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The largest research hospital in the world, the National Institutes of Health Clinical Center in Bethesda, Md., needs reform so that patient safety is always the priority — and never subservient to the demands of science.

SWIRLL
Alex AuBuchon / APR

All week long on Alabama Public Radio, we’ve been looking back at the tornado outbreak on April 27, 2011. The storms impacted homeowners and businesses, and you’ve heard from many of them during our coverage.

Now we’ll look ahead. For the past two months, dozens of scientists have been conducting groundbreaking research on tornadoes and severe weather right here in Alabama.

APR’s Alex AuBuchon has more on the impact that research could have on meteorologists' understanding of severe weather and forecasters’ ability to predict it.

The experimental plane called Solar Impulse 2 has taken off in Hawaii after a nine-month delay for repairs.

The team on the ground and at mission control let out exuberant cheers as the cutting-edge aircraft rose up into the early morning skies.

They're aiming to circumnavigate the globe using only the power of the sun.

When you sleep in unfamiliar surroundings, only half your brain is getting a good night's rest.

"The left side seems to be more awake than the right side," says Yuka Sasaki, an associate professor of cognitive, linguistic and psychological sciences at Brown University.

On Friday, most of the world's governments are set to sign the most sweeping climate agreement in history. Their signatures will codify promises they made in Paris last December to reduce emissions of greenhouse gases.

The two largest sources of those gases are the U.S. and China. Whether they keep their promises will in large part determine whether the Paris deal succeeds. And it is by no means clear that they'll be able to keep their promises.

For millions of Americans, climate change is making the weather nicer. That's the conclusion of a new study that points out winters are getting quite a bit milder, while summers aren't getting that much worse.

The study's authors say the mild temperatures might be one reason some people aren't so worried about climate change.

For most of the U.S., the hottest temperatures in July haven't gone up much — scientific consensus is about half a degree over the past 40 years. Same for sticky humidity — not much change, if any.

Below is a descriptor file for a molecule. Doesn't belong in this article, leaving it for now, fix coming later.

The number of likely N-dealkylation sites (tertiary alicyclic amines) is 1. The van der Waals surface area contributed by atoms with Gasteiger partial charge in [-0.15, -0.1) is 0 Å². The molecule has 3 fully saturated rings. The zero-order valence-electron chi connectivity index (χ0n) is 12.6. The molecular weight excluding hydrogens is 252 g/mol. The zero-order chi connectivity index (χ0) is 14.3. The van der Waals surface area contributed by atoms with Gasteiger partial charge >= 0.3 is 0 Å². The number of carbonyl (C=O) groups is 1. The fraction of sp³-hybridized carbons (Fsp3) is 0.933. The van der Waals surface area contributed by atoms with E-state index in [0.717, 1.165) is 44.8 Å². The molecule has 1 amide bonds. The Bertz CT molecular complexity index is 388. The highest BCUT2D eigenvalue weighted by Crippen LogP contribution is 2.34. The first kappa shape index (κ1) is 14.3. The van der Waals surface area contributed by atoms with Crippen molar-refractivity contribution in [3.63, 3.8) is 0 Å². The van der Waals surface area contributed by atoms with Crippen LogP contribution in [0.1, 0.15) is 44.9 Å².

The National Institutes of Health has suspended work in two facilities that manufacture products given to people who are enrolled in research studies, saying the facilities haven't complied with safety standards designed to protect already-sick people from inappropriate risks.

With the Zika virus spreading through Latin American and into U.S. territory, lots of researchers want to pursue projects to help fight the disease.

But there's one problem: money.

Or rather, getting money to researchers. President Obama has requested $1.9 billion from Congress to fight Zika, but this appeal is being held up by a vote in Congress. In the interim, the White House redirected $510 million from federal money left over from the response to Ebola.

If you're like most people in North America, you probably spend most of your time indoors. Leave home in the morning, drive to work, stay in your cube all day, head home again. Ninety percent of our lives are spent inside a built environment of some kind – ones that we share with millions of invisible microbes.

Scientists increasingly recognize that rooms and buildings have their own microbiomes, and that those microbial roommates may affect the health of human inhabitants. Those microbes vary depending on what city you're in, according to a study published Tuesday.

Appearing to drown all hope that the U.K.'s new $300 million research vessel will be named "Boaty McBoatface," Science Minister Jo Johnson says the ship needs a more "suitable" name.

Hidden Brain host Shankar Vedantam takes you on vacation with him to Alaska. You'll hike on top of a glacier, drink from a cool stream, and talk with fellow tourists from around the world. But the trip comes with an upsetting observation: Glaciers in Alaska are retreating. The Mendenhall glacier, visited by tens of thousands of tourists each year, has receded more than a mile and a half in the last half century.

"It's sort of just collapsed in on itself," says John Neary, director of the Mendenhall Glacier Visitor Center.